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How to raise a reader

August 25, 2012

by Kris Perry, Executive Director of First 5 California

Kids start learning from the moment they’re born. In fact, 90 percent of their brain develops in the first five years.

When parents read, sing and talk to their child, the child’s brain is filled with words, sounds and emotions that help make the brain cells grow stronger. This will have a lifelong effect on his ability to learn language and communicate with others.

Reading is an enriching shared activity you can continue for years to come. Get inspired with these tips from First 5 California:

Start at birth: While your baby doesn’t know what a book is yet, it’s still important to read to your child every day, even for just a few minutes. Choose brightly colored board books that have pictures of familiar objects like toys and animals. Reading will build a stronger bond between the two of you and the words, pictures and stories stimulate the part of your baby’s brain that enables him to learn vocabulary.

Be patient with toddlers: It can be challenging to get an active, squirming toddler to sit still while you read a book. That’s OK. A toddler’s attention span gets longer, especially once they reach 2 to 2 1/2 years. Read whichever book your child chooses, even if it’s the same one for weeks on end. This repetition is helping your child make connections between words and pictures. Keep on reading even if your toddler stands up or goes to play. It may not seem like it, but your child’s listening as you read aloud.

Engage preschoolers: Ask “who,” “what,” “where,” “when” and “why” questions to develop analytical and thinking skills. For example, “Who is your favorite character?” or “Where did the hero go?” Move your finger under the words as you read and encourage your child to sound out simple words or phrases with you.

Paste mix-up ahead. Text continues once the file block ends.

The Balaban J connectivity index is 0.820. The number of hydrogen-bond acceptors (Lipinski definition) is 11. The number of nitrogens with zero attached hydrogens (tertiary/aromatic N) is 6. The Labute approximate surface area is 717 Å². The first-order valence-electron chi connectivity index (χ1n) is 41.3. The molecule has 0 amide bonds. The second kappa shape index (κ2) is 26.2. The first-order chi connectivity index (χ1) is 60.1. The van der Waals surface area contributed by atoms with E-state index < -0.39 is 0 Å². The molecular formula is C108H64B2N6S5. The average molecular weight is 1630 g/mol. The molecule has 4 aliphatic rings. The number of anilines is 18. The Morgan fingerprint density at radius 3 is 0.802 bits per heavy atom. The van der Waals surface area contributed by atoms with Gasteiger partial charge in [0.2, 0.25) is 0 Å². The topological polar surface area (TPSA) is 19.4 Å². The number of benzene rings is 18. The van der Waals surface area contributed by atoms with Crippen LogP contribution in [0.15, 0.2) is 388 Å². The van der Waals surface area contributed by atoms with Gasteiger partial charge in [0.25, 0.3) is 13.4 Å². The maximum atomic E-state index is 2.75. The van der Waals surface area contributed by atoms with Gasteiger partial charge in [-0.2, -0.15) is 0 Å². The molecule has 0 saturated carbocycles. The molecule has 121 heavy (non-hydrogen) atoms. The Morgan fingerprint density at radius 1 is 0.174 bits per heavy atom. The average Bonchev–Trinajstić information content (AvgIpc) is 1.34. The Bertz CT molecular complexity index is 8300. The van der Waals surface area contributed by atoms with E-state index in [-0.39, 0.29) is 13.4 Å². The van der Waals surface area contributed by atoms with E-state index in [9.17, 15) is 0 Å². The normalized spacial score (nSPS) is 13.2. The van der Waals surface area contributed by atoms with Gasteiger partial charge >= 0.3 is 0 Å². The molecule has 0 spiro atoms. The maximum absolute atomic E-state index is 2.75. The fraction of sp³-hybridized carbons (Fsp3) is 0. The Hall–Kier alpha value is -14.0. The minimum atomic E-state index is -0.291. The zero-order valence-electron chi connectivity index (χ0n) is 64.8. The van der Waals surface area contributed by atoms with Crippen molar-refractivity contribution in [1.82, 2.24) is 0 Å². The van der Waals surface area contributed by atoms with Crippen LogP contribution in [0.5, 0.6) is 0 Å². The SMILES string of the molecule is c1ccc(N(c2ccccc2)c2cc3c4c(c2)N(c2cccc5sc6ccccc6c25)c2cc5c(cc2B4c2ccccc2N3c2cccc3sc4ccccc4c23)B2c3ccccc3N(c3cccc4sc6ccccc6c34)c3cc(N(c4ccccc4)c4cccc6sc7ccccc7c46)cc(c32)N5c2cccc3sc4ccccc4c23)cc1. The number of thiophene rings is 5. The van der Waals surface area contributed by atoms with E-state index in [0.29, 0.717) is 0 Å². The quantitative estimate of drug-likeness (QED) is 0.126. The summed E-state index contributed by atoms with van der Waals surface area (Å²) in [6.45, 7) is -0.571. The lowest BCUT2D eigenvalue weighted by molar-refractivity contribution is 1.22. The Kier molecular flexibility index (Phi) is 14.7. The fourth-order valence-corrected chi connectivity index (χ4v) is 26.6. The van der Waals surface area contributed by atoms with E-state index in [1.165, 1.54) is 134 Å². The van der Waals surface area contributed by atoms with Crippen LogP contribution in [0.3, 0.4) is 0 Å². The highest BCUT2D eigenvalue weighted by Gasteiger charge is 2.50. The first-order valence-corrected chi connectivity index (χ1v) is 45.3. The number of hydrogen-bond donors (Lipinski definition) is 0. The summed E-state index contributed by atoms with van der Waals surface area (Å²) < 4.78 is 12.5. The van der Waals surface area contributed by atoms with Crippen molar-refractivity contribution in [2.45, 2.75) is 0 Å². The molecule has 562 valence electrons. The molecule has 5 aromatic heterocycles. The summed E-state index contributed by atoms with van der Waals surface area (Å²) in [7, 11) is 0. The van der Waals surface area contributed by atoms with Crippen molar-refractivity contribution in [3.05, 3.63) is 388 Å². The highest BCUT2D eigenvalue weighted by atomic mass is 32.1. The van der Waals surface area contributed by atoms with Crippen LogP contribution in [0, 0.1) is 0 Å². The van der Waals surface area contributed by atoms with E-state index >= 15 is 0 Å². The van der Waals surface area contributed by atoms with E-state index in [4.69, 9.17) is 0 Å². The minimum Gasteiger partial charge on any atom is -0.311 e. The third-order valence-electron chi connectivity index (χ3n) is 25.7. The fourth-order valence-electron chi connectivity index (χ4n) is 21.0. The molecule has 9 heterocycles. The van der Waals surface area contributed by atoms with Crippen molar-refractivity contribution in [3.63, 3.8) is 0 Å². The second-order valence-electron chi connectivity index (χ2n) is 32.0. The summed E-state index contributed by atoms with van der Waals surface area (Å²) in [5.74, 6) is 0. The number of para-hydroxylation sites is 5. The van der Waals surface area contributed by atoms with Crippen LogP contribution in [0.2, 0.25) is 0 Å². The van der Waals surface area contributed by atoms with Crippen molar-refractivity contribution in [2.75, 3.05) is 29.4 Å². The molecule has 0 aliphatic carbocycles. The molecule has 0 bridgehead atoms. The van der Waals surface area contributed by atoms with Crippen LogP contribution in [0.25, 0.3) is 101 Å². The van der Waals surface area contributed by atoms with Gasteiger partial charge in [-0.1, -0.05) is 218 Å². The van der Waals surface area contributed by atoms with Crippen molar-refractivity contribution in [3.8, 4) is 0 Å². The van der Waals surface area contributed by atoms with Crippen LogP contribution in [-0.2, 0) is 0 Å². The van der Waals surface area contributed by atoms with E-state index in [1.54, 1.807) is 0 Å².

Create a “book friendly” home: Fill the bottom shelves of a bookshelf with kid-friendly books and coloring pages. Stack some books on an end table or coffee table. Encourage daily reading habits with a monthly tracking calendar. Put a star or sticker next to the date on the calendar after daily story time has been completed.

Incorporate reading into everyday activities: Make reading a part of your child’s everyday life by reading the world around them. Check off items on your grocery list together and read the food labels on everything from soup cans to cereal boxes while out shopping. Bring books with you wherever you go – keep a few books in your diaper bag to fill time while waiting at the doctor’s office or a bus stop.

For more reading tips, visit first5california.com/parents.

 

2 thoughts on “How to raise a reader

  1. Malaika H Kambon

    I like this. My late grandmother, who didn't advance beyond elementary school, taught me to read. By the time I was two, I could read just about anything. When I was 12, I read I read an entire library at the rate of 20 books per week. I read all of the time. It just takes one person that cares.

    Reply
  2. monica davis

    As always, ya'll doin' good. Why are folk denying racism could possibly exist in their perfect corner of the world. It exists in the federal government–women firefighters who risk their lives fighting forest fires are beaten, threatened, retaliated against when they file complaints, minority, disabled, women and ethnic farmers are targeted, denied loans, retaliated against…………the only folk who think things like this don't happen are those who deliberately turn a blind eye: there are none so blind as those who refuse to see. Monica Davis, author, Land, Legacy and Lynching

    Reply

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